Steidler L, Rottiers P, Coulie B: Actobiotics (TM) as a novel method for cytokine delivery the interleukin-10 case. Cytokine Therapies: Novel Approaches for Clinical Indications. 2009, 1182: 135-145.
Leblanc JG, Aubry C, Cortes-Perez NG, de Moreno de Leblanc A, Vergnolle N, Langella P, Azevedo V, Chatel JM, Miyoshi A, Bermudez-Humaran LG: Mucosal targeting of therapeutic molecules using genetically modified lactic acid bacteria: an update. FEMS Microbiol Lett. 2013, 344: 1-9. 10.1111/1574-6968.12159
Gardlik R, Palffy R, Celec P: Recombinant probiotic therapy in experimental colitis in mice. Folia Biol (Praha). 2012, 58: 238-245.
Playford RJ, Marchbank T, Chinery R, Evison R, Pignatelli M, Boulton RA, Thim L, Hanby AM: Human spasmolytic polypeptide is a cytoprotective agent that stimulates cell-migration. Gastroenterology. 1995, 108: 108-116. 10.1016/0016-5085(95)90014-4
Vandenbroucke K, Hans W, Van Huysse J, Neirynck S, Demetter P, Remaut E, Rottiers P, Steidler L: Active delivery of trefoil factors by genetically modified Lactococcus lactis prevents and heals acute colitis in mice. Gastroenterology. 2004, 127: 502-513. 10.1053/j.gastro.2004.05.020
Foligne B, Dessein R, Marceau M, Poiret S, Chamaillard M, Pot B, Simonet M, Daniel C: Prevention and treatment of colitis with Lactococcus lactis secreting the immunomodulatory Yersinia LcrV protein. Gastroenterology. 2007, 133: 862-874. 10.1053/j.gastro.2007.06.018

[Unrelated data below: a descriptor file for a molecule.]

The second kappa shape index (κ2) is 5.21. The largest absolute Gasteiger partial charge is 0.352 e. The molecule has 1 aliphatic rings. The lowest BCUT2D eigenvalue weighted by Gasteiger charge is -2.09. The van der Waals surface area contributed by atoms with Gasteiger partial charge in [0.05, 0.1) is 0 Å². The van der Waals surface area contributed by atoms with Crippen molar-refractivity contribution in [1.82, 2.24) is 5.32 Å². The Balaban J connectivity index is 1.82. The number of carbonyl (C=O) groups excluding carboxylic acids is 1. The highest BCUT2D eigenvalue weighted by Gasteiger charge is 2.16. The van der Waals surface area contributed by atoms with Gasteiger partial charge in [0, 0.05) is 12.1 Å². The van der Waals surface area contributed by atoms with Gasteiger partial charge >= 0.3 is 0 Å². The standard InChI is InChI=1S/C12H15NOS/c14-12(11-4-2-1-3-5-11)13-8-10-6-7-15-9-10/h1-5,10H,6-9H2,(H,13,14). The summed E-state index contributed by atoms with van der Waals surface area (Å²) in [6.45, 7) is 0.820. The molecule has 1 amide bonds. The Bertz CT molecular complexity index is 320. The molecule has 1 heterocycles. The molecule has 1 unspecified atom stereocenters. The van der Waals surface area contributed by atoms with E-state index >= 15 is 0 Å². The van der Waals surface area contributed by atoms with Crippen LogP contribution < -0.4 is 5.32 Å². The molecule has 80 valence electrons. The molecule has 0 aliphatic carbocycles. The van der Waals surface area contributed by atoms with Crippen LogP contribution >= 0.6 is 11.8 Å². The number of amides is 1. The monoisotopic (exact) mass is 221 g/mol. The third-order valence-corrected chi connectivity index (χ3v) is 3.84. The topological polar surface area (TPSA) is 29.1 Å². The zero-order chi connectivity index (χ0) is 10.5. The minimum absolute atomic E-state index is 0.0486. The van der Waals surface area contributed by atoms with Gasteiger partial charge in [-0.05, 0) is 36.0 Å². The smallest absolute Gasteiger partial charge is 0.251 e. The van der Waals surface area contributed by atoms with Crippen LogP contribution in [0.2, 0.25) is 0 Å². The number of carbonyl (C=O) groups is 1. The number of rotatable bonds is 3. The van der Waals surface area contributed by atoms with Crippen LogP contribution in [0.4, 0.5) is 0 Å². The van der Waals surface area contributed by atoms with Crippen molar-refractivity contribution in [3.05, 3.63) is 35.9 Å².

Segui J, Gil F, Gironella M, Alvarez M, Gimeno M, Coronel P, Closa D, Pique JM, Panes J: Down-regulation of endothelial adhesion molecules and leukocyte adhesion by treatment with superoxide dismutase is beneficial in chronic immune experimental colitis. Inflamm Bowel Dis. 2005, 11: 872-882. 10.1097/01.MIB.0000183420.25186.7a
Grisham MB, Gaginella TS, von Ritter C, Tamai H, Be RM, Granger DN: Effects of neutrophil-derived oxidants on intestinal permeability, electrolyte transport, and epithelial cell viability. Inflammation. 1990, 14: 531-542. 10.1007/BF00914274
Wardman P: Fluorescent and luminescent probes for measurement of oxidative and nitrosative species in cells and tissues: progress, pitfalls, and prospects. Free Radic Biol Med. 2007, 43: 995-1022. 10.1016/j.freeradbiomed.2007.06.026
Carroll IM, Andrus JM, Bruno-Barcena JM, Klaenhammer TR, Hassan HM, Threadgill DS: Anti-inflammatory properties of Lactobacillus gasseri expressing manganese superoxide dismutase using the interleukin 10-deficient mouse model of colitis. Am J Physiol Gastrointest Liver Physiol. 2007, 293: G729-G738. 10.1152/ajpgi.00132.2007
Han W, Mercenier A, Ait-Belgnaoui A, Pavan S, Lamine F, van S, Kleerebezem M, Salvador-Cartier C, Hisbergues M, Bueno L, et al: Improvement of an experimental colitis in rats by lactic acid bacteria producing superoxide dismutase. Inflamm Bowel Dis. 2006, 12: 1044-1052. 10.1097/01.mib.0000235101.09231.9e